by: Matt Deitke, 11 Jul, 2023

We are thrilled to announce Objaverse-XL, an open dataset of over 10 million 3D objects! Using it, we train Zero123-XL, a foundation model for 3D that displays remarkable generalization abilities. In the landscape of AI, scale has been paramount to recent advances. Over the past decade, we have observed an escalating trend of leveraging large volumes of data to train machine learning models, particularly in NLP and 2D vision. But what about 3D vision tasks? Despite the burgeoning demand for augmented reality (AR) and virtual reality (VR) applications, advancements in 3D vision have lagged, primarily due to the scarcity of high-quality 3D data.

Objaverse 1.0, released back in December, was a step in the right direction, and enabled exciting research like Zero-1-to-3 for novel view synthesis and single view 3D reconstruction. But, it was still quite small, being on the order of 800K objects. With Objaverse-XL, we scale up the number of 3D objects that we use from 800K to over 10 million deduplicated 3D objects, pulling in objects from a variety of sources.

Objaverse-XL is a curated amalgamation of 3D objects from various internet sources. It includes objects from GitHub, sourced from over 500k repositories, along with assets from platforms like Thingiverse, Sketchfab, Polycam, and the Smithsonian 3D Digitization project. The result is a remarkable collection of over 10 million unique 3D objects, each coming with its metadata. The figure above shows a t-SNE projection of CLIP L/14 embeddings on a subset of rendered objects. Compared to Objaverse 1.0 (orange), Objaverse-XL more densely captures the distribution of 3D assets.

With Objaverse-XL, we train Zero123-XL. Leveraging the view-conditioned diffusion model proposed by Zero123, the Zero123-XL model was pretrained on a larger dataset, Objaverse-XL, to yield better zero-shot generalization performance. Remarkably, we find that the enhanced pre-training on Objaverse-XL enables the model to generalize significantly better to challenging data categories like people, cartoons, and sketches. It showed improvements in generating novel views that both maintained original style and object geometric details. Further testing on the Google Scanned Objects dataset also showed that as the dataset size increased, so did the visual similarity score between predicted and actual views. Finally, alignment fine-tuning on a high-quality subset of Objaverse-XL led to significant improvement in the model's alignment with human preferences, illustrating the potential of large-scale pretraining and strategic finetuning in advancing 3D vision.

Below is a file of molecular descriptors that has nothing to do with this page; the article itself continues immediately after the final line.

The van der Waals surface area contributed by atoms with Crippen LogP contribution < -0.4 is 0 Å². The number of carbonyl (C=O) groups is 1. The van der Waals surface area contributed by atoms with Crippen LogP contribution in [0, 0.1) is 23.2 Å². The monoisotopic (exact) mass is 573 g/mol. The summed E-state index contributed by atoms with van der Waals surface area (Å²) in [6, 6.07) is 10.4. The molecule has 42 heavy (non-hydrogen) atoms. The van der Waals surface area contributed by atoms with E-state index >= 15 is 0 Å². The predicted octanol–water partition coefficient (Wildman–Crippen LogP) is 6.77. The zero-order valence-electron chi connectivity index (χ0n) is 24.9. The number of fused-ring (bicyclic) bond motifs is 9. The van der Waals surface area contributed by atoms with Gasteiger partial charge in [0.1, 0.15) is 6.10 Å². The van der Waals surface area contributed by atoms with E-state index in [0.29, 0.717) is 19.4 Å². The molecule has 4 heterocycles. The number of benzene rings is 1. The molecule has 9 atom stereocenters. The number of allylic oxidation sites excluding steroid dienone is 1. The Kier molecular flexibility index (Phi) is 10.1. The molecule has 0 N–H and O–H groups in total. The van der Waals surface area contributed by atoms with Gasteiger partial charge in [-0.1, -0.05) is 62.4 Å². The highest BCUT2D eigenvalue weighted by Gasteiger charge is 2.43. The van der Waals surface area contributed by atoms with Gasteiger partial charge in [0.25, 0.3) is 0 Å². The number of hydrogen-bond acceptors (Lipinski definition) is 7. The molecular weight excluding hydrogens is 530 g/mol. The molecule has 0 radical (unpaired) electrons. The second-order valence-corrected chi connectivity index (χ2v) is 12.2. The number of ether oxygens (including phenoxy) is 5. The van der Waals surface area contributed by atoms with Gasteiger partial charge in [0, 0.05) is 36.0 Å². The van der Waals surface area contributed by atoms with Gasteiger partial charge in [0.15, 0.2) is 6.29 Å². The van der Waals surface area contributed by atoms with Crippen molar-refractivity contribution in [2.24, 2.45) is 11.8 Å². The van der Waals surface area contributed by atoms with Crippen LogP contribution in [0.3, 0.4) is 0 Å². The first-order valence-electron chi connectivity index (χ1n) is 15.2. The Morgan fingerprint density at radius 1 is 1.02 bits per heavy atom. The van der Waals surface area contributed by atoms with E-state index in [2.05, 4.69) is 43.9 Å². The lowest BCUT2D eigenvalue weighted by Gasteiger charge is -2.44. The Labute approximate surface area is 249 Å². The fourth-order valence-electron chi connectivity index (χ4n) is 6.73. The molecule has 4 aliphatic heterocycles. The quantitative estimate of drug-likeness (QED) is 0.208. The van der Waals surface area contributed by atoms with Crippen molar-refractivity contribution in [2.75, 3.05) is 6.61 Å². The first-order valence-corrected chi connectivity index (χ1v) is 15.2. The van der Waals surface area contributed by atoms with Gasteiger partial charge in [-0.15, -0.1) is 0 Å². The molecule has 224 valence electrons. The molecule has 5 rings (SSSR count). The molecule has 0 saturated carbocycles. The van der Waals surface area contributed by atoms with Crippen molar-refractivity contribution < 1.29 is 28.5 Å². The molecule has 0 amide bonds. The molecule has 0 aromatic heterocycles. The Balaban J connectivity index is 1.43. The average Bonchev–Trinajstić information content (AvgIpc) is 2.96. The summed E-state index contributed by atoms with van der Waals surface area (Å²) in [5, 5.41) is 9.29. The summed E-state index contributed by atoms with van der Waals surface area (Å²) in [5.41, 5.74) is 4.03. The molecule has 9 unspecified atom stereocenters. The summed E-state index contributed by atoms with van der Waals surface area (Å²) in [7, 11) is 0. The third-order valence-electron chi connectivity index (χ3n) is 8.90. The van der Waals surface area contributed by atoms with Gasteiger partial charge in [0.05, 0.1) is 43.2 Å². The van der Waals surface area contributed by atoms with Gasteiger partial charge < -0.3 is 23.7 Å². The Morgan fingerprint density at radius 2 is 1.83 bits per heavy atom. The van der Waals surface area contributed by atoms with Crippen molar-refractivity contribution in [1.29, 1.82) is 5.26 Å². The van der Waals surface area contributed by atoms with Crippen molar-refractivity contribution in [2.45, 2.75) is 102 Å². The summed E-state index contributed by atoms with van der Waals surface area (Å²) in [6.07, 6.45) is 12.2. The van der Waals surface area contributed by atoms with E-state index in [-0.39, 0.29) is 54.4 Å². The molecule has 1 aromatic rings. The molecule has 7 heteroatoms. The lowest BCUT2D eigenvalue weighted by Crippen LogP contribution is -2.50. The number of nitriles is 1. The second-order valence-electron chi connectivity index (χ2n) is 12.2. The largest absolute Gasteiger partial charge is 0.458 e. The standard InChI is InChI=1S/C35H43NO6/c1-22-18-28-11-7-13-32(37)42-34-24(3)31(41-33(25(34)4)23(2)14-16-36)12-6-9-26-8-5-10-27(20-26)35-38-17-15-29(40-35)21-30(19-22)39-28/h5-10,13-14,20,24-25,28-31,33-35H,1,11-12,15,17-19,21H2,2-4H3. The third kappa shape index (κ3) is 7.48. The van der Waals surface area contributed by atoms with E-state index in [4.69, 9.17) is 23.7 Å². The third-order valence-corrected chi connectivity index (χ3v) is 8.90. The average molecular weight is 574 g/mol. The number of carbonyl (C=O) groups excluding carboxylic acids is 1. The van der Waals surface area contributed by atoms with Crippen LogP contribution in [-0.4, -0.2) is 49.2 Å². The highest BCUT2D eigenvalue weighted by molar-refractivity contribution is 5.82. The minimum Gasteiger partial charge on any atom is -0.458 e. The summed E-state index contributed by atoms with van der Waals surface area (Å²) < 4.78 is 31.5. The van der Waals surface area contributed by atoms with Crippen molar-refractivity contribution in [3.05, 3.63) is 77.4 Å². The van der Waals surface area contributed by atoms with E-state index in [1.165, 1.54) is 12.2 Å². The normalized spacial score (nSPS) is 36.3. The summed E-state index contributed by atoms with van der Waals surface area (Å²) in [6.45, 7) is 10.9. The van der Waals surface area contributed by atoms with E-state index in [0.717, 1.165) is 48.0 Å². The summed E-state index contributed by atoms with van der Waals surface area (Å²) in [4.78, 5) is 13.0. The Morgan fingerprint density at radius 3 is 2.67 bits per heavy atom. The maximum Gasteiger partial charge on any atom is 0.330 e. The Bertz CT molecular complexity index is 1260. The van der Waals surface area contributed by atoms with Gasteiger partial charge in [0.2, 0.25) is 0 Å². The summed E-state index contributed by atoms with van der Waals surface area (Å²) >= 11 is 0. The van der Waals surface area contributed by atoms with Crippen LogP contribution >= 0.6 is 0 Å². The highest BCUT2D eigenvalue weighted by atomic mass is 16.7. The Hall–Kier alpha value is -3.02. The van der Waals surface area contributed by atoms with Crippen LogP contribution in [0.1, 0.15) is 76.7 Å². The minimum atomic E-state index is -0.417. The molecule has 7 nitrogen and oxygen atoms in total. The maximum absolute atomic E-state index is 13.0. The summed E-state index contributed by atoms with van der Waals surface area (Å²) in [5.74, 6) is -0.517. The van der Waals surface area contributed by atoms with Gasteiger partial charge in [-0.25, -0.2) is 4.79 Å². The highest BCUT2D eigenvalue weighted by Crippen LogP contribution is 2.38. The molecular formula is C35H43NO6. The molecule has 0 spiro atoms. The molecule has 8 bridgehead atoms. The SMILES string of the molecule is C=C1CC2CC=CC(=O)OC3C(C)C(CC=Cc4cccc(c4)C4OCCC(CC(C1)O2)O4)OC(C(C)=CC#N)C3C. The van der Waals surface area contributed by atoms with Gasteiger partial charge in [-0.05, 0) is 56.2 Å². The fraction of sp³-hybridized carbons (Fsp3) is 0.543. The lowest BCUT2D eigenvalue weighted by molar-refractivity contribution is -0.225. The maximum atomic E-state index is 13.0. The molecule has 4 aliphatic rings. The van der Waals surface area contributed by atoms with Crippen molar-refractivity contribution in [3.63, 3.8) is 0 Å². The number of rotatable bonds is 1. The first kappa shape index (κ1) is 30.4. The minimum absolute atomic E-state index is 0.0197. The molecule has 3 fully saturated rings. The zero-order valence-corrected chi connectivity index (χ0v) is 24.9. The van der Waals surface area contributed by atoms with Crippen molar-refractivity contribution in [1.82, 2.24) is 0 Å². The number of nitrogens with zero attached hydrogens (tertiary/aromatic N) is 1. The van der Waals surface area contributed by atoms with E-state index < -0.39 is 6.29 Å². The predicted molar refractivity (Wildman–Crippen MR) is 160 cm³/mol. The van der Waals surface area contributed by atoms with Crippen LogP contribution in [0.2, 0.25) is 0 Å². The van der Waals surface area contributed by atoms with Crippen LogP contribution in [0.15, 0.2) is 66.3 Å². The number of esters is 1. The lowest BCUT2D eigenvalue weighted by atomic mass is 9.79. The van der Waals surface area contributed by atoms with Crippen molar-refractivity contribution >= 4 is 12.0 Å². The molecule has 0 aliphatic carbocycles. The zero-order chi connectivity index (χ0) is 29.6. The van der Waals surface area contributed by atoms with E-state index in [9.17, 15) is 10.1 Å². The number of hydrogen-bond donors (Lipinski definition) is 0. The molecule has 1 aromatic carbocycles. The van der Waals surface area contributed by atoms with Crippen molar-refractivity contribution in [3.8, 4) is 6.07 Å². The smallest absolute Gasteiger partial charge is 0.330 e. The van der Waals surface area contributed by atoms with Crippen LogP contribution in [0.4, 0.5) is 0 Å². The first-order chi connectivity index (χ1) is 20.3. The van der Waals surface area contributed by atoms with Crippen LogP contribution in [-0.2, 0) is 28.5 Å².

In the figure above, we show novel view synthesis on in-the-wild images (either coming from internet searches or text-to-image models). It shows a comparison between Zero123-XL trained on Objaverse-XL and Zero123 trained on Objaverse. Starting from the input view, the task is to generate an image of the object under a specific camera pose transformation. The camera poses are shown beside each example. Significant improvement can be found by training with more data, especially for categories including people (1st row), anime (2nd row), cartoon (3rd row), furniture (4th row), and sketches (5th row). Additionally, viewpoint control is significantly improved (see 2nd row).

We are thrilled to see what the community is able to build with Objaverse-XL! More information for accessing the dataset, models, and code will be provided soon!


Objaverse-XL was a joint effort between several teams, including the Allen Institute for AI, Columbia University, the University of Washington, Stability AI, LAION, and Caltech.

Ruoshi Liu did a tremendous job leading the Zero123-XL efforts! The rest of the fantastic team includes Matthew Wallingford, Huong Ngo, Oscar Michel, Aditya Kusupati, Alan Fan, Christian Laforte, Vikram Voleti, Samir Yitzhak Gadre, Eli VanderBilt, Aniruddha Kembhavi, Carl Vondrick, Georgia Gkioxari, and Kiana Ehsani, and was co-advised primarily by Ludwig Schmidt and Ali Farhadi.

We would like to thank Stability AI for compute used to train the experiments and LAION for their support. We would also like to thank Luca Weihs, Mitchell Wortsman, Romain Beaumont, and Vaishaal Shankar, Rose Hendrix, Adam Letts, Sami Kama, Andreas Blattmann, Kunal Pratap Singh, and Kuo-Hao Zeng for their helpful guidance and conversations with the project. Finally, we would like to thank the teams behind several open-source packages used throughout this project, including Blender, PyTorch, PyTorch Lightning, D3, Matplotlib, NumPy, Pandas, Wandb, and Seaborn. We would also like to acknowledge the use of LLMs for helping revise some text and general coding assistance. Finally, we would also like to thank and acknowledge the content creators who contributed to the dataset.